Key Tips for Negotiating a Restaurant Lease
Leasing property is a significant way to save money when you’re getting your restaurant off the ground. From property taxes to mortgage payments, the fees associated with buying a space for your restaurant can add up quickly. While renting a space has its benefits, do your homework before signing a restaurant lease to make sure you’re getting the best deal possible.
Here are a few tips to consider when negotiating a restaurant lease.
Nail down a start date for payments
Most landlords are flexible when it comes to your first few months of rent, especially if the space has been empty for some time or needs to be fixed up before your restaurant is up and running. Ask your landlord to waive rent payments for the first 60 to 90 days, or at least until your doors open for business. The short break on payments will give you a chance to invest in more pressing needs, such as construction, hiring and training, before your grand opening.
Split up repair costs
Hash out who is responsible for repair costs to the space before signing a lease. If you need to make significant repairs to the plumbing or heating system, ask if the cost of repairs can be deducted from your rent. In many cases, the landlord would rather provide free or reduced rent than shell out the cash for repair work. Negotiating these costs ahead of time can offer tax benefits and will work out in your favor a major repair is in order.
Ask about percentage rent
Once your restaurant’s sales reach a certain level, some landlords may require you to pay them a percentage of your revenue – otherwise known as percentage rent. While the percentage charged varies by location, restaurant owners on a percentage rent plan pay an average of five to eight percent of their annual revenue.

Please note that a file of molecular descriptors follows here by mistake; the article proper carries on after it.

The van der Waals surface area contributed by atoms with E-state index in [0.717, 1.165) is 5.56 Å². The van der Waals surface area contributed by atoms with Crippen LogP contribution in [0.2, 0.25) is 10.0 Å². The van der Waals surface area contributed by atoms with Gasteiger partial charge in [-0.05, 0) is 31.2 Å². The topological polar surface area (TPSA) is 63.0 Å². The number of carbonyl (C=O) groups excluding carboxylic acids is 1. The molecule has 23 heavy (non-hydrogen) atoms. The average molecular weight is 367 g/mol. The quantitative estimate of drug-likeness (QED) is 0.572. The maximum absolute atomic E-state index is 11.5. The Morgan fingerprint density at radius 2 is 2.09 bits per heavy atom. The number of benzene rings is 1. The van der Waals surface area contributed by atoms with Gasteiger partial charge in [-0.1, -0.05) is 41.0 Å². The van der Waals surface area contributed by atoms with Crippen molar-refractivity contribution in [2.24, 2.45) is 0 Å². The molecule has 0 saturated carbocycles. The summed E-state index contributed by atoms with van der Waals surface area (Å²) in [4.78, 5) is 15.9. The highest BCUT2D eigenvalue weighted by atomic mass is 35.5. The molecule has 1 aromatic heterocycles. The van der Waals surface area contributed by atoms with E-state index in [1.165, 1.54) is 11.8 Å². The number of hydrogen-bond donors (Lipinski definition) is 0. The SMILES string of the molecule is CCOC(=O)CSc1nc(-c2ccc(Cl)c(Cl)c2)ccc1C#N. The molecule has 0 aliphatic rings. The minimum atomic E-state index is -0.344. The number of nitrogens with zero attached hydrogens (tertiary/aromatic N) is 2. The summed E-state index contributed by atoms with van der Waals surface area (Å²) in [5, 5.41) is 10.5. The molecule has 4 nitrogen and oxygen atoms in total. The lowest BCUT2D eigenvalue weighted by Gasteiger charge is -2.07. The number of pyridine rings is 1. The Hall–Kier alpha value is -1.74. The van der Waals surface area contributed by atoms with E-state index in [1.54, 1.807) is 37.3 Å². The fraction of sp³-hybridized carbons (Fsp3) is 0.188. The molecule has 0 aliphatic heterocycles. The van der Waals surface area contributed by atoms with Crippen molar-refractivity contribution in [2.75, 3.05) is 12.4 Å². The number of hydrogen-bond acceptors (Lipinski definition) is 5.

One downside to percentage rent as opposed to fixed rent is that it can limit your flexibility moving forward. Instead, negotiate with your landlord to see if he or she will swap out percentage rent in exchange for help with other expenses such as property taxes or insurance. Another option to propose is prorated rent. Instead of basing rent payments on your restaurant’s revenue, prorated rent enables you to pay reduced rent in the beginning of your lease before the landlord raises payments in the subsequent years. This type of payment plan helps free up capital as your restaurant gets off the ground.
Avoid a lengthy lease
When it comes to opening a restaurant, these six steps will put you on the path to success. Still, it’s best to avoid a long-term lease in case you find a better location. Lock in a one- or two-year lease to ensure you aren’t stuck paying rent long after you’ve left the space.
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